Georgetown University’s Newspaper of Record since 1920

The Hoya

Georgetown University’s Newspaper of Record since 1920

The Hoya

Georgetown University’s Newspaper of Record since 1920

The Hoya

Talk Sheds Light on Stability

“Living Precariously: Stories from Our Community,” a panel discussion involving Georgetown University students, staff and faculty speaking about their experiences working in situations without financial stability or security in their jobs, took place Monday night in Copley Formal Lounge.

Tarshea Smith, a former cashier at Leo O’Donovan Hall, described the problems workers at O’Donovan Hall face, which led to her efforts to unionize the dining hall workers. Smith focused on a certain coworker named Miss Kathy who experienced workplace injustices.

“She [Miss Kathy] works on the salad bar, and she’s a black woman, a woman that had been working in the cafeteria probably for 32 years,” Smith said. “A manager called her a black b- – – -. And the workers, a couple of the workers heard him say it. But they were afraid to say anything, because they didn’t want to lose their jobs.”

Smith, who now works at Unite Here to support workers who face problems in the workplace, also reported how one day she had a seizure before a Leo’s shift. Because she failed to notify her manager two hours in advance, protocol dictated she be written up for the incident.

“I started explaining more and more, and [the manager] was like, ‘Tarshea, this is the policy. We don’t fire workers, they fire themselves,” Smith said.

Smith worked clandestinely with the help of Georgetown students to create a forum to address the workplace grievances of Georgetown staff. After Smith announced her plans to unionize the workers, in just two days’ time, over 95 percent of the 150 Leo’s workers unionized, and President John J. DeGioia wrote a letter to Aramark, their employer, to prevent the company from firing workers due to their new unionized status.

“My story is like so many other stories, so many other workers across the city are going through the same violations,” Smith said. “The only way workers can fight back is through organizing and unionizing.”

The crowd of about 30 students and faculty listened as Smith recounted these incidents and others at the event, organized by the Kalmanovitz Initiative for Labor and the Working Poor as part of “Living in a Precarious World,” a Lannan Spring Literary Symposium and Festival focused on socioeconomic inequality, as explored through journalism, lectures and the arts.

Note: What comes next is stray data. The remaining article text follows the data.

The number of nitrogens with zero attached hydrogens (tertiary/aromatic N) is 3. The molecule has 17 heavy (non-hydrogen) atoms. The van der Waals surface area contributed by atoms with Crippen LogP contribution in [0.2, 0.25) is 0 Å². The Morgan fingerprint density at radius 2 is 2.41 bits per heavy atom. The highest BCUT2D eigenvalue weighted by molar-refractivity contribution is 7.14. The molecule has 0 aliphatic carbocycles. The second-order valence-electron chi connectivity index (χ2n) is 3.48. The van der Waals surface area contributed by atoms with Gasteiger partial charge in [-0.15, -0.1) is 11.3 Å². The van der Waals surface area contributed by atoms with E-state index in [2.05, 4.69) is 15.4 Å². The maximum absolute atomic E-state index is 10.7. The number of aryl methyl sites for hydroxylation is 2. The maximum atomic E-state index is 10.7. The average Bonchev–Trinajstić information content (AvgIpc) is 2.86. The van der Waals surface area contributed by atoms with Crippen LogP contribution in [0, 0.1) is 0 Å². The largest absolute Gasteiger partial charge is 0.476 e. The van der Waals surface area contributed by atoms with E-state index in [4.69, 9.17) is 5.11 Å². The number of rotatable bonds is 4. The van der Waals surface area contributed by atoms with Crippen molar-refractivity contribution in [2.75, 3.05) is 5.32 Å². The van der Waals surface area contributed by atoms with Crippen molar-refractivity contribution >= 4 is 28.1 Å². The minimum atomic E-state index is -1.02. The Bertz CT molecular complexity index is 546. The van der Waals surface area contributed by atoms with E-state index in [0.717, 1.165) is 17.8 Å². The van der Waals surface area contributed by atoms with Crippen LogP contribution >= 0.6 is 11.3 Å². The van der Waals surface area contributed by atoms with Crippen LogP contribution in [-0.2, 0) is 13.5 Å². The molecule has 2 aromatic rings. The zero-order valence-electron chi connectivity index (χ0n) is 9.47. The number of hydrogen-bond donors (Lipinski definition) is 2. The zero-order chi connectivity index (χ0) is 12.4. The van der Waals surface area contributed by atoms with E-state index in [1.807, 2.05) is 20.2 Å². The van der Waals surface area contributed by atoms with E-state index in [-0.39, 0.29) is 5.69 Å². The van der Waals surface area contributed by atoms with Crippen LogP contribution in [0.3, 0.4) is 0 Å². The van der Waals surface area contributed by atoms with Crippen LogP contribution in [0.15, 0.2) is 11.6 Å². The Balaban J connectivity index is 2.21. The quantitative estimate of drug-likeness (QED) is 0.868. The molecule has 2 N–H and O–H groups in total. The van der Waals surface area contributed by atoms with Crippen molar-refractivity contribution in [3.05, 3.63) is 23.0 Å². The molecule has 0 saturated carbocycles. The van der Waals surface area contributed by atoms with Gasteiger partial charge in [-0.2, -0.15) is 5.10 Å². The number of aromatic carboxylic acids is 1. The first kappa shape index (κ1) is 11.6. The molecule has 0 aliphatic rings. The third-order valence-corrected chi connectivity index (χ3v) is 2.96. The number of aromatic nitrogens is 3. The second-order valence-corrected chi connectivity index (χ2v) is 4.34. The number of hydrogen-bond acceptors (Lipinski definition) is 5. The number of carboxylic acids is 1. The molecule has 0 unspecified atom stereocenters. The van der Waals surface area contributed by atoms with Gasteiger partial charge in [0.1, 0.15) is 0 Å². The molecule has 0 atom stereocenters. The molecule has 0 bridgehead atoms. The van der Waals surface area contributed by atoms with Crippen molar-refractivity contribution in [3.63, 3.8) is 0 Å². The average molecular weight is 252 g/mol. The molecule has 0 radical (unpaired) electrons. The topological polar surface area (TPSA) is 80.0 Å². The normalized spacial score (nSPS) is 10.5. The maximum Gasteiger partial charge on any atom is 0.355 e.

“I knew Tarshea when I was a student here,” Vail Kohnert-Yount (SFS ’13), a Kalmanovitz administrator, said. “I worked with her to organize the dining service workers at Leo’s. I think she’s such a wonderful storyteller.”

Nikki Lewis, a Washington native who has experienced similar precarious working conditions, talked about her experience growing up in the restaurant business.

“I, like many other young people, just started working in an environment where I didn’t know what my rights were,” Lewis said. “And I just kind of got acclimated to the poor working conditions, the $2.13 or $0.77 [hourly wage], with no benefits, the verbal abuse, the regular sexual harassment. I thought that’s just how things were.”

Lewis also described how working 60 to 70 hours per week in three jobs with no benefits led to her alcoholism and drug use for three years of her life.

“The stories were very powerful, very real. You could see, you can see the people, the individuals… you can see how real it was for them,” Sidney Wells (COL ’16) said. “I think I heard recently about the union movement, but I didn’t know how much was fought, how long it took … I’m also friends with a lot of the workers there. Hearing that stuff here at Georgetown, at Leo’s where I eat every day: it hits home.”

The panel’s final member was Ori Soltes, author of 15 books and an adjunct professor in Georgetown’s theology department. Soltes discussed his own precarious working experience as an adjunct, taking care to delineate between his struggles and those of the other panelists. Instead, Soltes focused on his disadvantages in the workplace when a full-time spot opened up in the theology department.

“The guy they ended up hiring was a:of course, much younger than I, b: [he had written] one book, that’s it and c: actually not properly speaking in the field [of theology], but the chairman knew that I would stick around. [They] knew that I wasn’t leaving.”

The event concluded with a look back to the beginnings of labor, and how the landscape has changed in recent years.

“What I seem to be seeing around me is the diminishing of, shall I call it, the values of democracy … where one of those values is: if you’re willing to work, you can make it,” Soltes said.


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